your behaviour to me. She would have you treat me, as she treats Mr. Hickman, I suppose: but neither does that treatment become your admirable temper to offer, nor me to receive.

This startled her. She did not care to have me think hardly of Miss Howe.

But recollecting herself, Miss Howe, said she, is a friend to virtue, and to good men. If she like not you, it is because you are not one of those.

Yes, madam; and therefore to speak of Mr. Hickman and myself, as you both, I suppose, think of each, she treats him as she would not treat a Lovelace. I challenge you, madam, to show me but one of the many letters you have received from her, where I am mentioned.

Miss Howe is just; Miss Howe is good, replied she.

She writes, she speaks, of everybody as they deserve. If you point me out but any one occasion, upon which you have reason to build a merit to yourself, as either just or good, or even generous, I will look out for her letter on that occasion (if such an occasion there be, I have certainly acquainted her with it); and will engage it shall be in your favour.

Devilish severe! And as indelicate as severe, to put a modest man upon hunting backward after his own merits.

She would have flung from me: I will not be detained, Mr. Lovelace. I will go out.

Indeed you must not, madam, in this humour. And I placed myself between her and the door.

And then, fanning, she threw herself into a chair, her sweet face all crimsoned over with passion.

I cast myself at her feet.-Begone, Mr. Lovelace, said she, with a rejecting motion, her fan in her hand; for your own sake leave me! My soul is above thee, man ! with both her hands pushing me from her! Urge me not to tell thee, how sincerely I think my soul above thee ! Thou hast in mine, a proud, a too proud heart, to contend with ! Leave me, and leave me for ever! Thou hast a proud heart to contend with !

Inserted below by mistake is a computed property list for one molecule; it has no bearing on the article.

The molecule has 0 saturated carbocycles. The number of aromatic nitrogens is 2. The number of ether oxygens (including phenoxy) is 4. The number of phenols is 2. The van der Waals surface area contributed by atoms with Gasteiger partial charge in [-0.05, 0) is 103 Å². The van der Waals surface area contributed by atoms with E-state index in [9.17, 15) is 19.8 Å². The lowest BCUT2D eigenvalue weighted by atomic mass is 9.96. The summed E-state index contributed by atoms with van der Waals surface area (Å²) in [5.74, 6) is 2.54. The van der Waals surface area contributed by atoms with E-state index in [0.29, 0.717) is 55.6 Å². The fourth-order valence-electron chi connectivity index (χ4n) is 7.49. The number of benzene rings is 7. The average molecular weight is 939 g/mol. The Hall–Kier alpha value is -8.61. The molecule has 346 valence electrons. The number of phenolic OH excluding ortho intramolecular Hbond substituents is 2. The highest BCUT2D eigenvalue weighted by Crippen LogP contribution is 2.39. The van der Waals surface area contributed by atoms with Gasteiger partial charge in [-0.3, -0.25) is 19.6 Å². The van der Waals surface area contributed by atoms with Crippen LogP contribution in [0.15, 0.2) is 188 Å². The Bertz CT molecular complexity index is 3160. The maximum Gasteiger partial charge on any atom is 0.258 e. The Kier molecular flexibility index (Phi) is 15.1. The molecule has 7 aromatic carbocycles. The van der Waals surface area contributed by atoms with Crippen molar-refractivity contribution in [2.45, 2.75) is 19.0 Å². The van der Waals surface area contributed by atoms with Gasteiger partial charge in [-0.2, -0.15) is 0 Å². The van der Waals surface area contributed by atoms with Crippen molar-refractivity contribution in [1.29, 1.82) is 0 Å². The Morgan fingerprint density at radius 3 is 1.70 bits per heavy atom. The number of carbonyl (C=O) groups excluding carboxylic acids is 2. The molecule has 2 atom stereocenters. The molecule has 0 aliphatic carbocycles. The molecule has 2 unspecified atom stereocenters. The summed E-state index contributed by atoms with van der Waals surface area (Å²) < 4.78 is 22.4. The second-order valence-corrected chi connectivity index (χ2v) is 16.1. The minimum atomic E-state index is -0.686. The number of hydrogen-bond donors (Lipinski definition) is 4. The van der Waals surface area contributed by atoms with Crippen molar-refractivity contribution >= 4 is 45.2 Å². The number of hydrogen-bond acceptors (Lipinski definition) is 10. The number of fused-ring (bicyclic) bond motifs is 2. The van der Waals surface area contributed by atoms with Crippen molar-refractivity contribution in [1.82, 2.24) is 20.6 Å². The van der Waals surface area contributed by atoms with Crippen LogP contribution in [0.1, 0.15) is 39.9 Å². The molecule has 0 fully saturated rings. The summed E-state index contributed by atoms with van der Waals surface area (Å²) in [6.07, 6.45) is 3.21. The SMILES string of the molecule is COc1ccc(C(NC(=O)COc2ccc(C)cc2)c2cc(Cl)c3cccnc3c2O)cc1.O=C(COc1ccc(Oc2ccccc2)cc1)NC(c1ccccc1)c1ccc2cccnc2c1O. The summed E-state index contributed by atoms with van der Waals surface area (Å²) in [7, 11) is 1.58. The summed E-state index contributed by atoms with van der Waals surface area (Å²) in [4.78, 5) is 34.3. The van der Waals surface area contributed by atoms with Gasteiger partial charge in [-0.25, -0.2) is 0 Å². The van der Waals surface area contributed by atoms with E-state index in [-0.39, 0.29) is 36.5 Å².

Her air, her manner, her voice, were bewitchingly noble, though her words were so severe.

Let me worship an angel, said I, no woman. Forgive me, dearest creature ! Creature if you be, forgive me ! Forgive my inadvertencies ! Forgive my inequalities ! Pity my infirmities! Who is equal to my Clarissa ?

I trembled between admiration and love; and wrapt my arms about her knees, as she sat. She tried to rise at the moment; but my clasping round her thus ardently, drew her down again ; and never was woman more affrighted. But free as my clasping emotion might appear to her apprehensive heart, I had not, at the instant, any thought but what reverence inspired. And till she had actually

withdrawn (which I permitted under promise of a speedy return, and on her consent to dismiss the chair) all the motions of

my heart were as pure as her own. She kept not her word. An hour I waited before I sent to claim her promise. She could not possibly see me yet, was the answer. As soon as she could, she would.

Dorcas says, she still excessively trembled; and ordered her to give her hartshorn and water.

Monday, Two o'clock. Not yet visible !—My beloved is not well. What expectations bad she from my ardent admiration of her! -More rudeness than revenge apprehended. Yet, how my soul thirsts for revenge upon both these ladies ! I must have recourse to my master-strokes. This cursed project of Miss Howe and her Mrs. Townsend (if I cannot contrive to render it abortive) will be always a sword hanging over my head. Upon every little disobligation my beloved will be for taking wing; and the pains I have taken to deprive her of every other refuge or protection in order to make her absolutely dependent upon me, will be all thrown away. But perhaps I shall find out a smuggler to counterplot Miss Howe.

And now, Belford, according to my new system, I think this house of Mrs. Fretchville an embarrass upon me. I will get rid of it; for some time at least. Mennell, when I am out, shall come to her, enquiring for me. What for ? thou'lt ask. What for!

-Hast thou not heard what has befallen poor Mrs. Fretchville ?—Then I'll tell thee.

One of her maids, about a week ago, was taken with the small-pox. The rest kept their mistress ignorant of it till Friday; and then she came to know it by accident. The greater half of the plagues poor mortals of condition are tormented with, proceed from the servants they take, partly for show, partly for use, and with a view to lessen

their cares.

This has so terrified the widow, that she is taken with

VOL. II.